In these studies, men who had been randomly assigned to the circumcision group had a 60% (South Africa), 53% (Kenya), and 51% (Uganda) lower incidence of HIV infection compared with men assigned to the wait-list group to be circumcised at the end of the study. In all three studies, a few men who had been assigned to be circumcised did not undergo the procedure, and vice versa. When the data were reanalyzed to account for these occurrences, men who had been circumcised had a 76% (South Africa), 60% (Kenya), and 55% (Uganda) reduction in risk for HIV infection compared with those who were not circumcised. The Uganda study investigators are also examining the following in an ongoing study: 1) safety and acceptability of male circumcision in HIV-infected men and men of unknown HIV infection status, 2) safety and acceptability of male circumcision in the men's female sex partners, and 3) effect of male circumcision on male-to-female transmission of HIV and other STDs.
Male Circumcision and Male-to-Female Transmission of HIV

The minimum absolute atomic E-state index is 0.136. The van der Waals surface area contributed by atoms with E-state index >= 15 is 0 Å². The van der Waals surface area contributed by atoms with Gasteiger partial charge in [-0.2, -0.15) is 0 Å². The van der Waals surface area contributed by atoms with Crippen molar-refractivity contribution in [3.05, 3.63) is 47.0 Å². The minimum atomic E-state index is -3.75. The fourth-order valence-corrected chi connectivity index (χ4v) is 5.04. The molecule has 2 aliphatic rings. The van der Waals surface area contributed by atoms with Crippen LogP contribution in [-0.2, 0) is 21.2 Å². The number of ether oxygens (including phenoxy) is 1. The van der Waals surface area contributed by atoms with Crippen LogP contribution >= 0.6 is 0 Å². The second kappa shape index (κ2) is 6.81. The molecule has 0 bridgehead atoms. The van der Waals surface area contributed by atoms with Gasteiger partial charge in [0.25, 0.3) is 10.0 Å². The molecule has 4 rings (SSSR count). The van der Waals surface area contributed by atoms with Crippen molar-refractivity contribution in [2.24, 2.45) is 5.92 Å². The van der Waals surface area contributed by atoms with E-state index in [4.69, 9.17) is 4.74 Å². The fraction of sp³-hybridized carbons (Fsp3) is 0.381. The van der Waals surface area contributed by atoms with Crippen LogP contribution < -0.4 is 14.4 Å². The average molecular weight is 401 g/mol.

In an earlier study of couples in Uganda in which the male partner was HIV infected and the female partner was initially HIV-seronegative, the infection rates of the female partners differed by the circumcision status and viral load of the male partners. If the male's HIV viral load was <50,000 copies/mL, there was no HIV transmission if the man was circumcised, compared with a transmission rate of 9.6 per 100 person-years if the man was uncircumcised.7 When viral load was not controlled for, there was a nonsignificant trend toward a reduction in the male-to-female transmission rate from circumcised men compared with uncircumcised men. Such an effect may be due to decreased viral shedding from circumcised men or to a reduction in ulcerative STDs acquired by female partners of circumcised men.12 A clinical trial in Uganda to assess the impact of circumcision on male-to-female transmission reported that its first interim safety analysis showed a nonsignificant trend toward a higher rate of HIV acquisition in women partners of HIV-seropositive men in couples who had resumed sex prior to certified postsurgical wound healing and did not detect a reduction in HIV acquisition by female partners engaging in sex after wound healing was complete.13